At Erica one day, ca 1947, I was eating lunch in a bush setting with a good view of the Baw Baw slopes with all the fire-killed ash trees standing in the regen plainly to be seen. FF Ted Buller was with me - he had been through 1939 and 1932 perhaps 1926 also – he remarked - “The 1939 fire was the saving of that bush - if it hadn’t been for the fire, big areas up there would only be scrub today.” The regeneration techniques for logged ash areas pre-1939 were not uniformly successful it seems. Substantial areas of former ash forest in this District were reduced to bracken scrub and wattle by repeated fires, but it is possible that some areas were in fact better regenerated by the fires.
When I came here as DFO I found it was the practice to burn the bracken areas every so often. Around 1960 we started the process of renewing the forest on such sites by direct seeding and mainly planting. We operated a small nursery here to raise Eucalyptus regans and E. nitens seedlings. The first plantings were on the Mt. Beenak slopes. There was a fire tower on the top so no planting was done above a certain point. Later I returned on a visit and a retired employee said to me "I used to wonder why you wouldn’t let us plant right up Mt. Beenak but now I know!"
I remember telling another forester that I was trying direct seeding and the comment was it has been tried before and it’s a failure. The reference was to pre-1939 work in Britannia Creek Valley. My interpretation of the records in the Head Office file suggested that a substantial area of regrowth which had survived 1939 might have resulted from the field trials of that time but it was difficult to be sure due to an absence of good reference points on the sketch plans. As to my own efforts at reforestation over my years and the work of those that followed me, possibly the 1983 fire missed one or two such areas but I don’t know.
Deer hunting was a popular recreation in the forests. Here if a dog got too excited and didn’t come out of the bush it was left to find its own way out. The owners had a grapevine system with local people to help find their dogs. One day I was on a trip home by Landrover on a back road and jeep track, somewhere along the Big Pats Little Yarra divide the engine stopped and I couldn’t get it going. Picture me walking along the jeep track heading for Powelltown. Everything was quiet of course just me and the birds. I suddenly heard a pronounced gruff cough behind me. When I returned to earth I turned around and found a deer hound about 6 feet behind me obviously glad to have found a human being. He stayed about 6 feet behind me all the way to Powelltown and I delivered him to an employee who was involved in the sport for later return to his owner.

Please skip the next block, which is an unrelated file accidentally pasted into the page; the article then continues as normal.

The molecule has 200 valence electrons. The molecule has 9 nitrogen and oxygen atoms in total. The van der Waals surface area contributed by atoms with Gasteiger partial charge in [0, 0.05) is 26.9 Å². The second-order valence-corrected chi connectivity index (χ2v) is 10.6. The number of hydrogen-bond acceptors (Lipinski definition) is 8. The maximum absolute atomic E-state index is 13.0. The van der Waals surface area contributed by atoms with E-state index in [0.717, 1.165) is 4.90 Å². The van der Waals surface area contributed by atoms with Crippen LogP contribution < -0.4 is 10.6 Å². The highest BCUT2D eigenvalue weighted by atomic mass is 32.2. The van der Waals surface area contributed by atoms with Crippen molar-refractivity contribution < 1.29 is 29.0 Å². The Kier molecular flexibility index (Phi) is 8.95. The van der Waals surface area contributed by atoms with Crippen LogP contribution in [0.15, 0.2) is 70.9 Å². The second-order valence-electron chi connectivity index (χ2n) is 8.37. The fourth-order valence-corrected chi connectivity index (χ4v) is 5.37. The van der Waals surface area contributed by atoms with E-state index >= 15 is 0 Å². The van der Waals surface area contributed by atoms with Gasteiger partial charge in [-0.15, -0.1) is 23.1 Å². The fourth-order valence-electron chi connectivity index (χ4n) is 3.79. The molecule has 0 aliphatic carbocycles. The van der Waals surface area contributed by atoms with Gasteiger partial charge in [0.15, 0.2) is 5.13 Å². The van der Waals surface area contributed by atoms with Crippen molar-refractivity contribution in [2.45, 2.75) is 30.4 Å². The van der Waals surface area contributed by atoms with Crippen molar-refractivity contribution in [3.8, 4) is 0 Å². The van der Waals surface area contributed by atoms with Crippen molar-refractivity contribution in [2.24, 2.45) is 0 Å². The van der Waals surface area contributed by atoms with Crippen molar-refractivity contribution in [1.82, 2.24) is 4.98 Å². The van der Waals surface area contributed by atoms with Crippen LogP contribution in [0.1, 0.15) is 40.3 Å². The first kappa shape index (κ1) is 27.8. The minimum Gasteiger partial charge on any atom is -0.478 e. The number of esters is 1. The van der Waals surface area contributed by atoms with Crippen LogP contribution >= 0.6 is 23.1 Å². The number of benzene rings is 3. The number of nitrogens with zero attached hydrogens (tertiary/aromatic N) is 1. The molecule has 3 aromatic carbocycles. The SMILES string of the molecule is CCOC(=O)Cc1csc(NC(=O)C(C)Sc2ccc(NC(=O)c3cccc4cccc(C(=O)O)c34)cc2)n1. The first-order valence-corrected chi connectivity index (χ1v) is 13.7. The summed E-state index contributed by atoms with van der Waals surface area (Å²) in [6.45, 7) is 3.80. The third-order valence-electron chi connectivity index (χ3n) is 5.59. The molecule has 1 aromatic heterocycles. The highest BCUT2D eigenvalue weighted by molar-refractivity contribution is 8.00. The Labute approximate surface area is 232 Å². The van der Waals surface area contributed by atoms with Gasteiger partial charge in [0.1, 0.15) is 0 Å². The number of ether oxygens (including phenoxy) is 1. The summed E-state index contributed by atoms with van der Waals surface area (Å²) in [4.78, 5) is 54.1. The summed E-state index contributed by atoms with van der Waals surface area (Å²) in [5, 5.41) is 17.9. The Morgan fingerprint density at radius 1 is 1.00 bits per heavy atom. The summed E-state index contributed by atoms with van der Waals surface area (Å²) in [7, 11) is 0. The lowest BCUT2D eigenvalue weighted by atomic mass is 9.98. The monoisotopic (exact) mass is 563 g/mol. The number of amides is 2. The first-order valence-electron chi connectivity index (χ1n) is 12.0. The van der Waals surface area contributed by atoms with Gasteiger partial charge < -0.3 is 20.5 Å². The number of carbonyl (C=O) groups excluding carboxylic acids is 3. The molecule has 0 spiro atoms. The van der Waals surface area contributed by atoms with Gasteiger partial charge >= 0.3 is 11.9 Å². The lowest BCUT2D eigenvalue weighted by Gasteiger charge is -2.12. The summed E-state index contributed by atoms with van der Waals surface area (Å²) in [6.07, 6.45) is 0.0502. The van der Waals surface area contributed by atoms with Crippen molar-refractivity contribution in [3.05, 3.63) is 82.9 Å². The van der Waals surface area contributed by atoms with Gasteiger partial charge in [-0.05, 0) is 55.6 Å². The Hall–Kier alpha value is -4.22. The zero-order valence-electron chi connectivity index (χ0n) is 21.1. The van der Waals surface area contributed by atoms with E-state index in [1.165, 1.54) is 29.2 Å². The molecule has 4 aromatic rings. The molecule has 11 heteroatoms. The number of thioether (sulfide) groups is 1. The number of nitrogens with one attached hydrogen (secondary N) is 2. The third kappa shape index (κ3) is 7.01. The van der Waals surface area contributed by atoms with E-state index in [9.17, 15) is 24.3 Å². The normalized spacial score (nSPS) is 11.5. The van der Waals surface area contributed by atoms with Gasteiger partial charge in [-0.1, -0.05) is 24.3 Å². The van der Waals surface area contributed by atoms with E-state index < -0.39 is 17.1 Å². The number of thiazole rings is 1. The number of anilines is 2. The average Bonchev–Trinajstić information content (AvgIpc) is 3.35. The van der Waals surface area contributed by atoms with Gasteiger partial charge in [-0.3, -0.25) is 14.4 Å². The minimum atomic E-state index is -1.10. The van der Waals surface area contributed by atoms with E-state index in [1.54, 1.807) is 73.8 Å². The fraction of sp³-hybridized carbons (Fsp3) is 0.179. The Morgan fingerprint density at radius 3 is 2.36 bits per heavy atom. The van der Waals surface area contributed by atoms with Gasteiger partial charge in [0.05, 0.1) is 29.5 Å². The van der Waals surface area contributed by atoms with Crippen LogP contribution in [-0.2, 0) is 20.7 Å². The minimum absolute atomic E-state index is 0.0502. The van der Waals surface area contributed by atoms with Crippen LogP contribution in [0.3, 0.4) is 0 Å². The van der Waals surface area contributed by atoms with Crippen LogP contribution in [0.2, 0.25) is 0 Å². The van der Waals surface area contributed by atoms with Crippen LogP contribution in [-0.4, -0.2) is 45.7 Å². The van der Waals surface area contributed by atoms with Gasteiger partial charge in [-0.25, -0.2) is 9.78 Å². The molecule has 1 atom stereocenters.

See also: The Upper Yarra Forest District
President and Members of the Lions Club of Horsham. Thank you for the invitation to speak tonight on the matter of the future management of the Grampians. Future management has been, over the past 12 months or more, a matter of considerable controversy involving as you well know letters to local newspapers and to the metropolitan press, public meetings here in Horsham and in various other centres, radio comment and pronouncements by Councils and other bodies with an interest in the Grampians. It is possible that, in western Victoria it has generated more local discussion that any other single matter over the past 10-15 years. Enthusiastic local football club supporters would not support that statement. At a meeting at Victoria Valley Hall, 80-100 people attended; 80% lived within 20 miles. The discussion came about because the question of the future management of the Grampians was put before the public by the study of the future use of public land in an area of south-western Victoria delineated by the Land Conservation Council - a government set to the government matter of future use of public land in the State.
The LCC works through a permanent Council, through study groups which bring together nominated representatives of a range of government through collection of its own field officers and by appropriate skills. The Grampians area is only part of the area under consideration in study District 2, but it is the most important piece of public land in the study area. Part of the LCC process is the opportunity for people and public bodies to put before the Council their ideas on what should be done with public land areas – submissions are invited at two stages in the process and the substantial public interest already referred to was at the second submission stage after a set of proposed recommendations had been published for the Grampians. These suggested that a substantial area of the land be created a National Park. As I have already said what I put to you tonight will be a case for multiple use management of the area, but before turning to that let’s take a look at the Grampians public land